The Los Angeles Times is reporting a study by the University of Michigan has found New York and Los Angeles are the most dangerous cities in the nation for bicycle and pedestrian accidents.
Our L.A. injury lawyers understand that might not be much of a surprise. But what is surprising is the extent of the problem.
In Los Angeles, pedestrian accidents accounted for about a third of all traffic fatalities, or nearly triple the national average of 11.4%. About 3% of the fatalities were bicyclists. That compares with 1.7% nationally. In New York City, the problem is even worse: More than half of all fatal accidents involve pedestrians, according to the New York State Department of Motor Vehicles. In 2010, a total of 11,266 pedestrian accidents killed 149 and injured more than 11,000.
In fact, the Big Apple recently launched the "Look" campaign, which is painting eyeballs in crosswalks and on nearby bus shelters to remind drivers and pedestrians to pay attention to what they are doing. In many cases, a lack of infrastructure is to blame. Cities have begun pushing cycling and walking as a fun, healthy and environmentally friendly way to travel. The result is reduced congestion. But when such initiatives come without the resources to build adequate bike lanes and sidewalks, the result can be an increased risk of serious bicycle and pedestrian accidents. Too often, such infrastructure was not a priority during a community's construction. The end result is increased demand placed upon inadequate resources.
And, of course, distracted drivers and pedestrians are doing themselves no favors. Smart phones and iPads rule the day. The study also found women were more likely to be injured than men. This is not surprising. Only about 10 percent of fatal bicycling accidents involve women. A British study released last year found women are generally uncomfortable with bike lanes that share the road with motor vehicle traffic and are more likely to ride when lane separation is provided.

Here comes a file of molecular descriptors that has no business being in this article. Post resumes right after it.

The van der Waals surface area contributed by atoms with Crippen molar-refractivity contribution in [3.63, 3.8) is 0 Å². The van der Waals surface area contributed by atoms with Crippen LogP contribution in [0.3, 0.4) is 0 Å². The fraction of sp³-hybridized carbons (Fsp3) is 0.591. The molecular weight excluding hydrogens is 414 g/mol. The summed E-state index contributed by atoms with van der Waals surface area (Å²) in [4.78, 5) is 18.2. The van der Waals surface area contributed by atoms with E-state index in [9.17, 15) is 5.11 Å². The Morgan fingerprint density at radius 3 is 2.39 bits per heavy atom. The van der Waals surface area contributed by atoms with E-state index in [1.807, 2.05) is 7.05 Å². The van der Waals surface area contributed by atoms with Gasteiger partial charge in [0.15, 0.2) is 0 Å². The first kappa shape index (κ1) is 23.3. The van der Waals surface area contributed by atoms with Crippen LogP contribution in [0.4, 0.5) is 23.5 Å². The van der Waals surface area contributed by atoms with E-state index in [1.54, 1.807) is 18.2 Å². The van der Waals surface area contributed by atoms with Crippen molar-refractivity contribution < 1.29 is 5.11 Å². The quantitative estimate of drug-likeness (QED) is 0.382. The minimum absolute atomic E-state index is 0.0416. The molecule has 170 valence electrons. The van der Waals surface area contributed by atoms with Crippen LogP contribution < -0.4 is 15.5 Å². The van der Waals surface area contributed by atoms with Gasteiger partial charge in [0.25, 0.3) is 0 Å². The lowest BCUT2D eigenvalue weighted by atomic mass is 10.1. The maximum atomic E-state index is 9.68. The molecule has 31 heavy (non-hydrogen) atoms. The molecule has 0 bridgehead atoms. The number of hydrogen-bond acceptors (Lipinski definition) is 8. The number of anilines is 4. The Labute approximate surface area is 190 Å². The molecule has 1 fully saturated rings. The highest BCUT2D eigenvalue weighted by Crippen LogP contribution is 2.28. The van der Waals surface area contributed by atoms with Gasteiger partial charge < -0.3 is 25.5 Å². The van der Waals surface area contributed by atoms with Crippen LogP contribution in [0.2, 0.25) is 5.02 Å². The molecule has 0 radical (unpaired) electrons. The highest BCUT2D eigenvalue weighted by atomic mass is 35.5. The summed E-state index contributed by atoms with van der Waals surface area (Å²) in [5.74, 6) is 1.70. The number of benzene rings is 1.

Nationwide, men are involved in 62.3 percent of fatal crashes, compared to 57.6 percent for women. The study also found Los Angeles intersection accidents were more common than in other cities, as were fatal crashes that occur at speeds of less than 35 mph. In fact, nearly two-thirds of fatal crashes in Los Angeles involved slower speeds, compared to must 21.8 percent nationwide, according to the Beverly Hills Courier.
Los Angeles County records an average of more than 700 fatal accidents annually. Nearly 100,000 are seriously injured. In 2005, some of the deadliest cities included Compton (11), Lancaster (28), Los Angeles (277), Long Beach (33), Palmdale (20), Pomona (19) and West Covina (13). A total of 119 traffic deaths were reported in unincorporated areas of Los Angeles County, according to the California Highway Patrol.
Far too many of these accidents involve children, who are at particularly high risk now that the school year is under way. LADOT reminds motorists they are legally obligated to yield to pedestrians and to exercise care for pedestrian safety within a crosswalk, regardless of whether the crosswalk is marked.
If you've been injured, contact VINCENT HOWARD at HOWARD LAW PC for a confidential appointment to discuss your rights. Call 1-800-872-5925.